Two years ago, Vanity Fair turned its sights on Microsoft and painted a fairly ugly picture of a company in chaos, with fingers of blame pointed squarely at CEO Steve Ballmer. I said something contrary to that, and pointed out the good things Microsoft had done.
Right from the start it's clear this article, unlike the 2012 piece, was done with Microsoft cooperation. There's a picture of Gates and new CEO Satya Nadella smiling (sort of) for the camera from a Microsoft office. The two are quoted throughout.
Which is probably why this article is far less scandalous than the 2012 article, but there is one interesting tidbit: Bill Gates and Steve Ballmer are no longer friends, it seems. "They stopped speaking to each other as a result of the bad blood surrounding Ballmer's resignation," according to the article.
Ballmer does offer his side to the author, saying "I didn't feel completely in charge until Bill left [entirely in 2008]." But the real problem surrounds the Nokia purchase. The handset acquisition was Ballmer's bright idea and he was so confident that the board would go for the idea that he skipped a post-meeting dinner with the board to attend his son's middle school graduation.
The next day, the board (Gates included) informed Ballmer that it was against the idea. Nadella, too, was against the idea, which we have learned from other sources. "For Ballmer, it seems, the unforgivable thing was that Gates had been part of the coup, which Ballmer saw as the ultimate betrayal," the article says.
Ballmer reportedly threw one of his patented thermonuclear tantrums and told the board to do the deal or he’d leave the company. The board caved, and I'll say it again: that was incredibly stupid of them and they should have called his bluff. Ballmer was a terrible deal maker. Shareholders were already calling for Ballmer's head, and he would end up resigning just a few months later.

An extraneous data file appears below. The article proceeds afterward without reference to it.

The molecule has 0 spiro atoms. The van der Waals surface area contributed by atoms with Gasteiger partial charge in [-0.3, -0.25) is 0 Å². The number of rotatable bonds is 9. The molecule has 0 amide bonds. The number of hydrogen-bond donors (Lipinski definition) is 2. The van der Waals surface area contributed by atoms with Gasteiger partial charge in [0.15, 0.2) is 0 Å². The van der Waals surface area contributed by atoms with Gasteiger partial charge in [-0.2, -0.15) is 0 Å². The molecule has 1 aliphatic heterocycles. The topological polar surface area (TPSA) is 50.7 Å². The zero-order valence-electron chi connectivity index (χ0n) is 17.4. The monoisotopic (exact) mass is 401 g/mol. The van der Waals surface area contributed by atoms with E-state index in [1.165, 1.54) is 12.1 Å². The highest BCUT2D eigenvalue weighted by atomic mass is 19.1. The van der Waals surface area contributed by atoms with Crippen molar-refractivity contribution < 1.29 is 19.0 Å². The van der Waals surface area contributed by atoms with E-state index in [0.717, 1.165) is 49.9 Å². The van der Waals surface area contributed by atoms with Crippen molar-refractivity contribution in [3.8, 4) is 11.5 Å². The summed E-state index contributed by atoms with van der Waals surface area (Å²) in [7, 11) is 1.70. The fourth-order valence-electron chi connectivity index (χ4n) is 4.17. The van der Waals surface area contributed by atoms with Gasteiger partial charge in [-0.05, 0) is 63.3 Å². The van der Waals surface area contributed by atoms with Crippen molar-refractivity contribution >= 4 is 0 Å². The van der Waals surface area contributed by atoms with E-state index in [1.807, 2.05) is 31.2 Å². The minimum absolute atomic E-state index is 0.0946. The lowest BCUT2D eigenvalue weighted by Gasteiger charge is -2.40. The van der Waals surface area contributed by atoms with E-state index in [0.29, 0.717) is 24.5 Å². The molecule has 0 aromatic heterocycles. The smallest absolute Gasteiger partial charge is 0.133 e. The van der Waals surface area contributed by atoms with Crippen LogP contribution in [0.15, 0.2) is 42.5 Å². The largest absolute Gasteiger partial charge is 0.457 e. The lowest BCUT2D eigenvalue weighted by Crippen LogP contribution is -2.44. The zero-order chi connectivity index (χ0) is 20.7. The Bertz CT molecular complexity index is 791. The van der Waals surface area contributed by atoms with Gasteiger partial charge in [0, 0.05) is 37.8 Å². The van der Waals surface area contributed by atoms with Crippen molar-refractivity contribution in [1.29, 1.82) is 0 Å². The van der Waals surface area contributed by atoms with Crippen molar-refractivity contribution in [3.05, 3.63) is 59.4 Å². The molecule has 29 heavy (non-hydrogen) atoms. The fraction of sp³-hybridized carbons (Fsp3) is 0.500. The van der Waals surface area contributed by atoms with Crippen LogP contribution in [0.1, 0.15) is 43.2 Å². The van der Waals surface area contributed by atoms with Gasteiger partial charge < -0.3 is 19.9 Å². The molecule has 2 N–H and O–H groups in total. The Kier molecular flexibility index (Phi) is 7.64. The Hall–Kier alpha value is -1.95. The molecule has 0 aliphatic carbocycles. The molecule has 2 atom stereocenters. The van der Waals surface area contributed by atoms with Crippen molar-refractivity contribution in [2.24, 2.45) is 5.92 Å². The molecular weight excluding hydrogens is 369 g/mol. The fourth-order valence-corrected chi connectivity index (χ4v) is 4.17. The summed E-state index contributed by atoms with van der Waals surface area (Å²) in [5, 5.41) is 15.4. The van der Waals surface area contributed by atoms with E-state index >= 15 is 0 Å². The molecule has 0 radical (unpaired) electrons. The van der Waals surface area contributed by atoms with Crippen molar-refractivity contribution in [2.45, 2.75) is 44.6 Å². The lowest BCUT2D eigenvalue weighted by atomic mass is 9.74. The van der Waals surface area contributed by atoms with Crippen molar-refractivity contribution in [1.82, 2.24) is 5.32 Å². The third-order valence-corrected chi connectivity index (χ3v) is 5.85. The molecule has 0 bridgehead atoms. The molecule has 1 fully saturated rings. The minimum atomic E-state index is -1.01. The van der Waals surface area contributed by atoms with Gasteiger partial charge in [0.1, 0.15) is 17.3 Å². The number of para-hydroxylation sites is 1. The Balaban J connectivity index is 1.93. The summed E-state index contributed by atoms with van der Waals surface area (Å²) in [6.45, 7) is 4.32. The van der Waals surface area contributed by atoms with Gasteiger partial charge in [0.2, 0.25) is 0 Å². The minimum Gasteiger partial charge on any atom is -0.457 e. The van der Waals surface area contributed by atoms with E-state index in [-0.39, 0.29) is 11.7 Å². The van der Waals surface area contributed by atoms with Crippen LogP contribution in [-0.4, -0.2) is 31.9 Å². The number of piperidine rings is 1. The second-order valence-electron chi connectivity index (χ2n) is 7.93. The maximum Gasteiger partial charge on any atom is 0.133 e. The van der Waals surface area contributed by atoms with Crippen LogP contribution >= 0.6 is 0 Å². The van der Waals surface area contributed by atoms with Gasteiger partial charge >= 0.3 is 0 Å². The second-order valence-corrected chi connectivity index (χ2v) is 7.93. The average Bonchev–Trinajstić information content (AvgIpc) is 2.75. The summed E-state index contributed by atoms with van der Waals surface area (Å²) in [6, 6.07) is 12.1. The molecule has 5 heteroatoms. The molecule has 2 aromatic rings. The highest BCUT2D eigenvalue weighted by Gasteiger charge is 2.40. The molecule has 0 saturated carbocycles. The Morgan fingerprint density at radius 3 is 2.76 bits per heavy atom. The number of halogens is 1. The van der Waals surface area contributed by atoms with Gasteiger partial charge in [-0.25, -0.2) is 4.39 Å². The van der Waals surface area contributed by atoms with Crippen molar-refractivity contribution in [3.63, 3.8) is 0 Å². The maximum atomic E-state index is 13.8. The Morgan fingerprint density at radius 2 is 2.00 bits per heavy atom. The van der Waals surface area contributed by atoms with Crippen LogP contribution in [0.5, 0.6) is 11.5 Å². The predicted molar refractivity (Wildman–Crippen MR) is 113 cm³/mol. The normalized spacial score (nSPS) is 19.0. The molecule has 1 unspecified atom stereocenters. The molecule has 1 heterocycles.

So while Ballmer is off playing with his latest toy – the Los Angeles Clippers basketball team – and Nadella found himself with a giant handset company in Finland he didn't want, Gates has made a quiet return to Microsoft. Gates had been pretty much out of Microsoft for some time, putting his full energies into his charitable organization. But with Nadella's ascension, Gates has "substantially" increased his time to assist Nadella, as he told Bloomberg TV.
One thing he does appear to be involved in is, of all things, Microsoft Office. You'd think Gates, who was behind the development of the company's first BASIC compiler, would be working with the dev team, or maybe helping the Windows team get their act together, but they seem to have done that on their own.
They didn't go into what exactly Gates is doing to make Office "dramatically better," as he put it, and that's something I'll be curious to see myself. Not to mention find out why Gates chose Office of all things to devote his energies and not, say, mobile or IoT.